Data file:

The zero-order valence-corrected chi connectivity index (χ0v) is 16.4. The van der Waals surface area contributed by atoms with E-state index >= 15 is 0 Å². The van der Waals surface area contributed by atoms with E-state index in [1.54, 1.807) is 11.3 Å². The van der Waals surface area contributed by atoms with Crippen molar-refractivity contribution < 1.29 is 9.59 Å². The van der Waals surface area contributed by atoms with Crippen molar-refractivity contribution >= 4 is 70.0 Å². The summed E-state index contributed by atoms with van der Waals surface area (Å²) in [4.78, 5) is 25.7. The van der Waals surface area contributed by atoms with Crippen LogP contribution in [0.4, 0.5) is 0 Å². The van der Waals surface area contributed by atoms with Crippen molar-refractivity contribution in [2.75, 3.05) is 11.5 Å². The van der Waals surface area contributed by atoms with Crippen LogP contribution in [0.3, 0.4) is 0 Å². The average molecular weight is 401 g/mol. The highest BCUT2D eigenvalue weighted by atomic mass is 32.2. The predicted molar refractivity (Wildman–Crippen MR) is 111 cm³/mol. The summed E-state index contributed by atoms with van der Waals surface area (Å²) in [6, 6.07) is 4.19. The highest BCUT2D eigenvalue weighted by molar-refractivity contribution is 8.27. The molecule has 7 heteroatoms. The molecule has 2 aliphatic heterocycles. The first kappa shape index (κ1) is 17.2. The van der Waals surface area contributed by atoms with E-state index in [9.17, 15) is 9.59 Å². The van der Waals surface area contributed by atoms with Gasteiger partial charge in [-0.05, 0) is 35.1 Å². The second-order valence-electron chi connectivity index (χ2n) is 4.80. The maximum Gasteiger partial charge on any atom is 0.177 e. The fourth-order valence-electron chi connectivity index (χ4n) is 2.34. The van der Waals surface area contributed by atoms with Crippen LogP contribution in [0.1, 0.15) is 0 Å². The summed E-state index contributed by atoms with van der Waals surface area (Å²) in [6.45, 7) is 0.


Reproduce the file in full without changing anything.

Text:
The zero-order valence-corrected chi connectivity index (χ0v) is 16.4. The van der Waals surface area contributed by atoms with E-state index >= 15 is 0 Å². The van der Waals surface area contributed by atoms with E-state index in [1.54, 1.807) is 11.3 Å². The van der Waals surface area contributed by atoms with Crippen molar-refractivity contribution < 1.29 is 9.59 Å². The van der Waals surface area contributed by atoms with Crippen molar-refractivity contribution >= 4 is 70.0 Å². The summed E-state index contributed by atoms with van der Waals surface area (Å²) in [4.78, 5) is 25.7. The van der Waals surface area contributed by atoms with Crippen LogP contribution in [0.4, 0.5) is 0 Å². The van der Waals surface area contributed by atoms with Crippen molar-refractivity contribution in [2.75, 3.05) is 11.5 Å². The van der Waals surface area contributed by atoms with Crippen LogP contribution in [0.3, 0.4) is 0 Å². The average molecular weight is 401 g/mol. The highest BCUT2D eigenvalue weighted by atomic mass is 32.2. The predicted molar refractivity (Wildman–Crippen MR) is 111 cm³/mol. The summed E-state index contributed by atoms with van der Waals surface area (Å²) in [6, 6.07) is 4.19. The highest BCUT2D eigenvalue weighted by molar-refractivity contribution is 8.27. The molecule has 7 heteroatoms. The molecule has 2 aliphatic heterocycles. The first kappa shape index (κ1) is 17.2. The van der Waals surface area contributed by atoms with E-state index in [9.17, 15) is 9.59 Å². The van der Waals surface area contributed by atoms with Gasteiger partial charge in [-0.05, 0) is 35.1 Å². The second-order valence-electron chi connectivity index (χ2n) is 4.80. The maximum Gasteiger partial charge on any atom is 0.177 e. The fourth-order valence-electron chi connectivity index (χ4n) is 2.34. The van der Waals surface area contributed by atoms with Crippen LogP contribution in [0.1, 0.15) is 0 Å². The summed E-state index contributed by atoms with van der Waals surface area (Å²) in [6.45, 7) is 0.